Unclaimed property compliance for broker dealers and the financial services community can often be an overlooked area of compliance. In addition to Federal regulations such as SEC Rule 17Ad-17, maintaining compliance with 55 unique sets of state escheat law is critical to protecting investor accounts and valuable client relationships.
Below are 8 additional unclaimed property concerns for the brokerage industry.
IRPAC Report – IRA Escheatment
In its 2016 Annual Report to the IRS, the Information Reporting Program Advisory Committee (IRPAC) outlined its recommendations on a variety of issues.
The report requests guidance from the IRS that IRA assets escheated to state governments is a reportable distribution and asks that a new distribution code to Box 7 be added to Form 1099-R. The report also recommends that “distribution escheated to a state agency” be added to the list of reasons for missing the 60-day rollover when completing a waiver under the recent Rev. Proc. 2016-47. (Burden Reduction Subgroup – Page 36).
This recommendation has been brought up by IRPAC in the past, but has not been acted upon by the IRS to date. If the IRS ever chooses to implement this recommendation, this change will impact how broker dealers are required report IRA accounts.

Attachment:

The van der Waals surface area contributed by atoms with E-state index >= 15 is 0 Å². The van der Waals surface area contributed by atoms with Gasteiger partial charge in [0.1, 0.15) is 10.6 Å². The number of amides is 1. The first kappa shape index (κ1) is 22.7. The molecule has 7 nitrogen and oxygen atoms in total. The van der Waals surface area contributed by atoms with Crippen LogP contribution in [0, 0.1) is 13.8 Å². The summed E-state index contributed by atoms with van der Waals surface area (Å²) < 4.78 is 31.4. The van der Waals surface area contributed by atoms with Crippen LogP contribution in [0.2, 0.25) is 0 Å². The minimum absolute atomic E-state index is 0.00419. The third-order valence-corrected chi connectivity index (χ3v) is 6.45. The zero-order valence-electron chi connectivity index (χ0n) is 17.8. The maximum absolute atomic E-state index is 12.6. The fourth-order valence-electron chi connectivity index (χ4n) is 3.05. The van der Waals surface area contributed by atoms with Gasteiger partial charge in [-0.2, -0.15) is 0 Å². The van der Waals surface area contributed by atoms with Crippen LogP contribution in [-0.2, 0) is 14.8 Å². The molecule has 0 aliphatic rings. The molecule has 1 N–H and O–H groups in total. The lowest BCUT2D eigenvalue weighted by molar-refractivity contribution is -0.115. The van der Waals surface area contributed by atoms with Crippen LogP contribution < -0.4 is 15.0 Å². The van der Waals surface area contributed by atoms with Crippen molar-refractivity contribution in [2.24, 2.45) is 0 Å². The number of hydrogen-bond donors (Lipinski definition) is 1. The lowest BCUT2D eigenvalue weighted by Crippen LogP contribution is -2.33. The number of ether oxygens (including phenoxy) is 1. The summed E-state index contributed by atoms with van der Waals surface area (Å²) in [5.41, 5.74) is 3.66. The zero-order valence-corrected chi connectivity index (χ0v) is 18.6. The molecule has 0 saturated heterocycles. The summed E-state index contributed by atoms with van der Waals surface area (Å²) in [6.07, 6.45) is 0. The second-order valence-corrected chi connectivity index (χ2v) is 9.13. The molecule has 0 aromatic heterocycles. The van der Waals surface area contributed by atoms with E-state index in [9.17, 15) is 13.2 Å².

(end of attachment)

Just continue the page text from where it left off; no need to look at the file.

The full IRPAC report can be found here: 2016 Public Report
Non Transferable or Worthless Securities
Broker dealers are faced with challenges remitting securities tied to a holder report that cannot be delivered to the state custodian or contra broker. Each state takes a different stance as to how securities fit these criteria. Some states allow broker dealers to establish an account in the name of the state in order to facilitate a transfer of shares to the state. This allows the broker to keep the property on the holder report and report the client account in its entirety.
Other states have recently taken a different approach whereby they are instructing holders not to report any shares that cannot be delivered or transferred to the states assigned custodian or broker. It’s generally not until later in the reporting and remittance process that the broker learns that a security cannot be delivered to the state’s custodian or contra broker.
In instances where states do not want securities that fit this criteria, the broker dealers have to reinstate the worthless security back to the client account that it originated from. Broker dealers are required to maintain the account and only report the shares if and when they become transferable.